Wednesday, August 8, 2012

Oratio Imperata

Oratio Imperata for Deliverance from Calamities

“Almighty Father, we raise our hearts to You in gratitude for the wonders of creation of which we are part, for Your providence in sustaining us in our needs, and for Your wisdom that guides the course of the universe.

“We acknowledge our sins against You and the rest of creation.

“We have not been good stewards of Nature.

“We have confused Your command to subdue the earth.

“The environment is made to suffer our wrongdoing, and now we reap the harvest of our abuse and indifference.

“Global warming is upon us. Typhoons, floods, volcanic eruption, and other natural calamities occur in increasing number and intensity.

“We turn to You, our loving Father, and beg forgiveness for our sins.

“We ask that we, our loved ones and our hard earned possessions be spared from the threat of calamities, natural and man-made.

“We beseech You to inspire us all to grow into responsible stewards of Your creation, and generous neighbors to those in need.


Tuesday, August 7, 2012


There is no doubt that we are living in a moment of extraordinary development in the human capacity to decipher the rules and structures of matter, and in the consequent dominion of man over nature.

We all see the great advantages of this progress and we see more and more clearly the threat of destruction of nature by what we do.

There is another less visible danger, but no less disturbing: the method that permits us to know ever more deeply the rational structures of matter makes us ever less capable of perceiving the source of this rationality, creative Reason. The capacity to see the laws of material being makes us incapable of seeing the ethical message contained in being, a message that tradition calls lex naturalis, natural moral law.

This word for many today is almost incomprehensible due to a concept of nature that is no longer metaphysical, but only empirical. The fact that nature, being itself, is no longer a transparent moral message creates a sense of disorientation that renders the choices of daily life precarious and uncertain.

Naturally, the disorientation strikes the younger generations in a particular way, who must in this context find the fundamental choices for their life.

It is precisely in the light of this contestation that all the urgency of the necessity to reflect upon the theme of natural law and to rediscover its truth common to all men appears. The said law, to which the Apostle Paul refers (cf. Rom 2: 14-15), is written on the heart of man and is consequently, even today, accessible.

This law has as its first and general principle, "to do good and to avoid evil". This is a truth which by its very evidence immediately imposes itself on everyone. From it flows the other more particular principles that regulate ethical justice on the rights and duties of everyone.

So does the principle of respect for human life from its conception to its natural end, because this good of life is not man's property but the free gift of God. Besides this is the duty to seek the truth as the necessary presupposition of every authentic personal maturation.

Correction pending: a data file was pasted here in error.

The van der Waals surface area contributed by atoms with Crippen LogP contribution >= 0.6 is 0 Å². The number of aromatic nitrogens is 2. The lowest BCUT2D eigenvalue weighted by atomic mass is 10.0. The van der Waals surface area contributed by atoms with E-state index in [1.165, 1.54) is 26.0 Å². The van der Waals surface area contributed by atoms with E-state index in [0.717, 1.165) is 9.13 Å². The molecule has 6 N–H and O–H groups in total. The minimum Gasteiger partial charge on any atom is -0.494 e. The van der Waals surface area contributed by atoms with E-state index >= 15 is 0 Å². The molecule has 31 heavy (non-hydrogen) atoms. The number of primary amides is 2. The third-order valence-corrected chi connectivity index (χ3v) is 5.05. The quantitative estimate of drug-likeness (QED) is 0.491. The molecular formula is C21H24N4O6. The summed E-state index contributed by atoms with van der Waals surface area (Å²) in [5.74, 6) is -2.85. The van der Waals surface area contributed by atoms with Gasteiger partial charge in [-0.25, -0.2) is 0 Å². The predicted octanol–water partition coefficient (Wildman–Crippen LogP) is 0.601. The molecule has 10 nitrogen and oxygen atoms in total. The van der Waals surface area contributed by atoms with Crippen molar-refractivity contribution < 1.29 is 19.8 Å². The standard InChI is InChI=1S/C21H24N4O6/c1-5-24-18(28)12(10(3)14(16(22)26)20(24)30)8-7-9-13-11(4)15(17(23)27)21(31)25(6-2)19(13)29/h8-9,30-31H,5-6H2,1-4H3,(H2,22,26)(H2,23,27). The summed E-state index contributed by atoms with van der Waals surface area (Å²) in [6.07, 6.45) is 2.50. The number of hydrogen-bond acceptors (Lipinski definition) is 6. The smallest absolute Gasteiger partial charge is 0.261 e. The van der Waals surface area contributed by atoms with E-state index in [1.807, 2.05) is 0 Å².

Another fundamental application of the subject is freedom. Yet taking into account the fact that human freedom is always a freedom shared with others, it is clear that the harmony of freedom can be found only in what is common to all: the truth of the human being, the fundamental message of being itself, exactly the lex naturalis.

And how can we not mention, on one hand, the demand of justice that manifests itself in giving unicuique suum and, on the other, the expectation of solidarity that nourishes in everyone, especially if they are poor, the hope of the help of the more fortunate?

In these values are expressed unbreakable and contingent norms that do not depend on the will of the legislator and not even on the consensus that the State can and must give. They are, in fact, norms that precede any human law: as such, they are not subject to modification by anyone.
The natural law, together with fundamental rights, is the source from which ethical imperatives also flow, which it is only right to honour.

In today's ethics and philosophy of Law, petitions of juridical positivism are widespread. As a result, legislation often becomes only a compromise between different interests: seeking to transform private interests or wishes into law that conflict with the duties deriving from social responsibility.

In this situation it is opportune to recall that every juridical methodology, be it on the local or international level, ultimately draws its legitimacy from its rooting in the natural law, in the ethical message inscribed in the actual human being.

Natural law is, definitively, the only valid bulwark against the arbitrary power or the deception of ideological manipulation. The knowledge of this law inscribed on the heart of man increases with the progress of the moral conscience.

The first duty for all, and particularly for those with public responsibility, must therefore be to promote the maturation of the moral conscience. This is the fundamental progress without which all other progress proves non-authentic.

The law inscribed in our nature is the true guarantee offered to everyone in order to be able to live in freedom and to be respected in their own dignity.